UK’s environmental groups urge policymakers to end biomass subsidies

23 June 2020 (Last Updated August 18th, 2020 05:04)

Environmental advocacy groups in the UK have launched a new campaign called ‘Cut Carbon Not Forests’ to expose the government’s subsidies for the companies that burn trees for electricity and urged policymakers to support reform.

UK’s environmental groups urge policymakers to end biomass subsidies
The UK has increased its biomass consumption as it switches from coal use, but environmental groups want subsidies to end.

Environmental advocacy groups in the UK have launched a campaign to end government biomass subsidies. The ‘Cut Carbon Not Forests’ campaign urges policy-makers to reform the system.

The campaign led by Biofuelwatch, Dogwood Alliance, Natural Resources Defense Council (NRDC) and the Southern Environmental Law Center has urged the government to redirect subsidies towards renewable energy sources such as solar and wind.

Biofuelwatch co-director Almuth Ernsting said: “The climate emergency requires us to build a genuinely clean-energy economy and end wasteful subsidies for dirty biomass energy.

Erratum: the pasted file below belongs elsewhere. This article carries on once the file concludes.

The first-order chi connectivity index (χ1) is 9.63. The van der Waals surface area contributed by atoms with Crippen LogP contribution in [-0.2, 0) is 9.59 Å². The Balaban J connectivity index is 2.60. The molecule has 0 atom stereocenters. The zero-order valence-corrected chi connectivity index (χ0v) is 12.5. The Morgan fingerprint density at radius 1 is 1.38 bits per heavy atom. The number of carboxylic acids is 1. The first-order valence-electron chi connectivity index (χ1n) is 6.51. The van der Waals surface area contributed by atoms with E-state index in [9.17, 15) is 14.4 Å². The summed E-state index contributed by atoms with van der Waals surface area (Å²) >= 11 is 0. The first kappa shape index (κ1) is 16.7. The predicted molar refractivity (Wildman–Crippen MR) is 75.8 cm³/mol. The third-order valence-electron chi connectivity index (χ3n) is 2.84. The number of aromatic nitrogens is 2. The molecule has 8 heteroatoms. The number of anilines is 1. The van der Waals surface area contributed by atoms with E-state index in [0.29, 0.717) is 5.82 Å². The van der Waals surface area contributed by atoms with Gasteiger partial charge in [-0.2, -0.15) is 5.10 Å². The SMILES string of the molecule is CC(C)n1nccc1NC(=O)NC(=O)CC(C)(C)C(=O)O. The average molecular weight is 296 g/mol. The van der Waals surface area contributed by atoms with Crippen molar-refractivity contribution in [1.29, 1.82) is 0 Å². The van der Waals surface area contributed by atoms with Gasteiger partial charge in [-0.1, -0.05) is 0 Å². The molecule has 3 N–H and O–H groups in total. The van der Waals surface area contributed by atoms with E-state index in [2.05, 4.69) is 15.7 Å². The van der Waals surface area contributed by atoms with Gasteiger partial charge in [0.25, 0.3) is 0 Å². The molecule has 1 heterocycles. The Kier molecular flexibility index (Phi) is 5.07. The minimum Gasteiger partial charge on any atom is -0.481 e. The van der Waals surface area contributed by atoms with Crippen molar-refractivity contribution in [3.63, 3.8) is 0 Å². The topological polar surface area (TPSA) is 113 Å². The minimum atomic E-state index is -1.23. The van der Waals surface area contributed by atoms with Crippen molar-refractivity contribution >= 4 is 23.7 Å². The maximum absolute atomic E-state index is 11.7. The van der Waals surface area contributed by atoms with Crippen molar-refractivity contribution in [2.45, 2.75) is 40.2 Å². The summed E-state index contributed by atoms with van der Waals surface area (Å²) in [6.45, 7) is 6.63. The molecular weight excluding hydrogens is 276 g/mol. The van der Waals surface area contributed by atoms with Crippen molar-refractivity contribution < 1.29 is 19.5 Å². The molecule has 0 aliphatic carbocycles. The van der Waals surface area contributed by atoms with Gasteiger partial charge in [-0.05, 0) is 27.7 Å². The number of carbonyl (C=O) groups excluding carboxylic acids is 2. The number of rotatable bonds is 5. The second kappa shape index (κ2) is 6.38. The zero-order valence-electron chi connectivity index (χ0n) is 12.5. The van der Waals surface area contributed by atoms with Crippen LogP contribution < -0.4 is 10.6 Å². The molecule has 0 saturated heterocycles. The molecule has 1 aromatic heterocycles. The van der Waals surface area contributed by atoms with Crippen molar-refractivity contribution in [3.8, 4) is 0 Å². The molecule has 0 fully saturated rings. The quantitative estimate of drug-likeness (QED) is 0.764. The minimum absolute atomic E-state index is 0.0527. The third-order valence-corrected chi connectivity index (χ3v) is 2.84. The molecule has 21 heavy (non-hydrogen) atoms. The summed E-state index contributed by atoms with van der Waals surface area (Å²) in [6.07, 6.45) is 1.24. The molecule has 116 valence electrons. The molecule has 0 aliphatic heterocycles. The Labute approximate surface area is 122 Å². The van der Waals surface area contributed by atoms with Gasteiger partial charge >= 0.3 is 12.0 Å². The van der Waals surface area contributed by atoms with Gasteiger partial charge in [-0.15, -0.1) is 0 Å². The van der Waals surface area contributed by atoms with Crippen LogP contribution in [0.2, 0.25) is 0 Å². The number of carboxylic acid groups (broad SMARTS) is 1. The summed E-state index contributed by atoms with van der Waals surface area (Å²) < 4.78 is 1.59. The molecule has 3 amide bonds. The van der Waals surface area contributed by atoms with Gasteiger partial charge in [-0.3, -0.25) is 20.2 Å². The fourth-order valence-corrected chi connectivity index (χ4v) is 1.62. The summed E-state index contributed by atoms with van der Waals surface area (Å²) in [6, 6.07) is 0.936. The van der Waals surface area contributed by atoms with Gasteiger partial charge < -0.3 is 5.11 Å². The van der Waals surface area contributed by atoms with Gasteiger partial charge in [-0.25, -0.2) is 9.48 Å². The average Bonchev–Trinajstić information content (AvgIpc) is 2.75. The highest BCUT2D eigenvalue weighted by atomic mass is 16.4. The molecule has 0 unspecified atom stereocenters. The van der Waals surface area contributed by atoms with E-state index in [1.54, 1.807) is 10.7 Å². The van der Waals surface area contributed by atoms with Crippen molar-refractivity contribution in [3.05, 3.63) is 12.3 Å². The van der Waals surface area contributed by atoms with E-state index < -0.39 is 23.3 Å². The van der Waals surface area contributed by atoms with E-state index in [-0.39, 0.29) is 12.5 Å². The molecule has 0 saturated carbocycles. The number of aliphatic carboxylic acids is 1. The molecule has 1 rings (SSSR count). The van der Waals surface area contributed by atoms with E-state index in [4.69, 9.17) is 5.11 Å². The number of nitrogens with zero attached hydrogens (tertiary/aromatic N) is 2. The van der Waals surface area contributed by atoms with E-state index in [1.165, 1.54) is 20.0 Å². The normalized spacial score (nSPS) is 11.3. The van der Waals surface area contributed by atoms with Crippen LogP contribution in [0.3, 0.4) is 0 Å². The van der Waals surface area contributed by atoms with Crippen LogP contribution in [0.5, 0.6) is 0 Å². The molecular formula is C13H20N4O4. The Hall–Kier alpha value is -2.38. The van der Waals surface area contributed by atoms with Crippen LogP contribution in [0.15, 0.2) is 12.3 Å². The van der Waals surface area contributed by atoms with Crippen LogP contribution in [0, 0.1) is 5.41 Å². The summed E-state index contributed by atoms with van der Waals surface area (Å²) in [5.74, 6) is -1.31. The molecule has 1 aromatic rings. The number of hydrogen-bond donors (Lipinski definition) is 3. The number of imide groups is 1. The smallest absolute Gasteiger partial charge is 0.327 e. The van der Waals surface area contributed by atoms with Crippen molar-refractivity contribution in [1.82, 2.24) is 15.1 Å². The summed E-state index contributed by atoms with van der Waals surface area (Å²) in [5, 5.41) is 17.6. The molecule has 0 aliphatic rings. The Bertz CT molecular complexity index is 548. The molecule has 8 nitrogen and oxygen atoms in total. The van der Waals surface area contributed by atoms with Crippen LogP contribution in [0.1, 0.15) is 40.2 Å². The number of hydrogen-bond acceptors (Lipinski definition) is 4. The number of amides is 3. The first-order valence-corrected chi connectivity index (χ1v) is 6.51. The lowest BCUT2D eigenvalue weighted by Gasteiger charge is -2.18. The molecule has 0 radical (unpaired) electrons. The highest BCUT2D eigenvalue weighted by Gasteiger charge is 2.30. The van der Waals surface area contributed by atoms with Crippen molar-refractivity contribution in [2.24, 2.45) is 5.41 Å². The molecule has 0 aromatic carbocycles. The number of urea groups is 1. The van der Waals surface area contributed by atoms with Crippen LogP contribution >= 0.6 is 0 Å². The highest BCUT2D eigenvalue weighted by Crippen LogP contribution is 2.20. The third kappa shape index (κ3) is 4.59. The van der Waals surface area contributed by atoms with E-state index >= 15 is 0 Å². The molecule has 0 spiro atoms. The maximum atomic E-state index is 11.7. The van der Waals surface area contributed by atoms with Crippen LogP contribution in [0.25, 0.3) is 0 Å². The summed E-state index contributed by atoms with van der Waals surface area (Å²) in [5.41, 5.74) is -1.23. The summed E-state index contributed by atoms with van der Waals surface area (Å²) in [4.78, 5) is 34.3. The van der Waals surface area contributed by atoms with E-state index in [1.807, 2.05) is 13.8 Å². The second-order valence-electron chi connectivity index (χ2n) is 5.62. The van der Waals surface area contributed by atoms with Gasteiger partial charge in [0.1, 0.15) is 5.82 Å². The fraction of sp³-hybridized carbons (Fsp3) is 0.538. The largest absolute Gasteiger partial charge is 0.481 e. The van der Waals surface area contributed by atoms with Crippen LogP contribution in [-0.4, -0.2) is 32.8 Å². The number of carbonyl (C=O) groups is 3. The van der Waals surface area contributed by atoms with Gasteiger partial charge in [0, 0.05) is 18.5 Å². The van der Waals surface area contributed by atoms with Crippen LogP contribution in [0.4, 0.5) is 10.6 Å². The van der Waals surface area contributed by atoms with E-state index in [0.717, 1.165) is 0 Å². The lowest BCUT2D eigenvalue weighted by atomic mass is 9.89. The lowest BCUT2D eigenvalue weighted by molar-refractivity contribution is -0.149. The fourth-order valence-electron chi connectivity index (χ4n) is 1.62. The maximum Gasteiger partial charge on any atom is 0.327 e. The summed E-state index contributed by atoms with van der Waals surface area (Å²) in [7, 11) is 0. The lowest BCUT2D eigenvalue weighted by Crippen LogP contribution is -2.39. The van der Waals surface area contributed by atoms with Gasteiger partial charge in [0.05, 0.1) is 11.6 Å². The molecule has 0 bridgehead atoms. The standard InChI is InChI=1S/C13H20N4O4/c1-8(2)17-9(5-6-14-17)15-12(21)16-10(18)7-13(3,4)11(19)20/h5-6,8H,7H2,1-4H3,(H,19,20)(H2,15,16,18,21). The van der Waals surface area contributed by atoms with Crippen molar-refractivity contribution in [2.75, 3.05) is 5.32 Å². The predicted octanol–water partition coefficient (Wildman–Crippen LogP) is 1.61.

“Cutting down trees, shipping them from forests overseas and burning them in power plants was never compatible with the need to keep global warming to 1.5 degrees; that’s even clearer today. It’s long past time to redirect this aid to genuine climate solutions like wind and solar energy.”

The environmental groups say UK biomass energy producers receive more than $1.25bn (£1bn) annually from government subsidies through a fee on energy bills.

The coalition also objects to shipping wood in from overseas markets, where wood can be sourced from sensitive forests, destroying habitats and wildlife.

NRDC senior advocate Sasha Stashwick said: “Our two biggest global environmental challenges – climate change and biodiversity loss – are inextricably linked, so keeping forests standing must be a priority of all governments.

“Much of the wood burned in UK power plants is cut down and shipped in from ecologically sensitive forests in the south-eastern US. Those forests are efficient and powerful carbon-capture systems and support unique wildlife found nowhere else in the world.”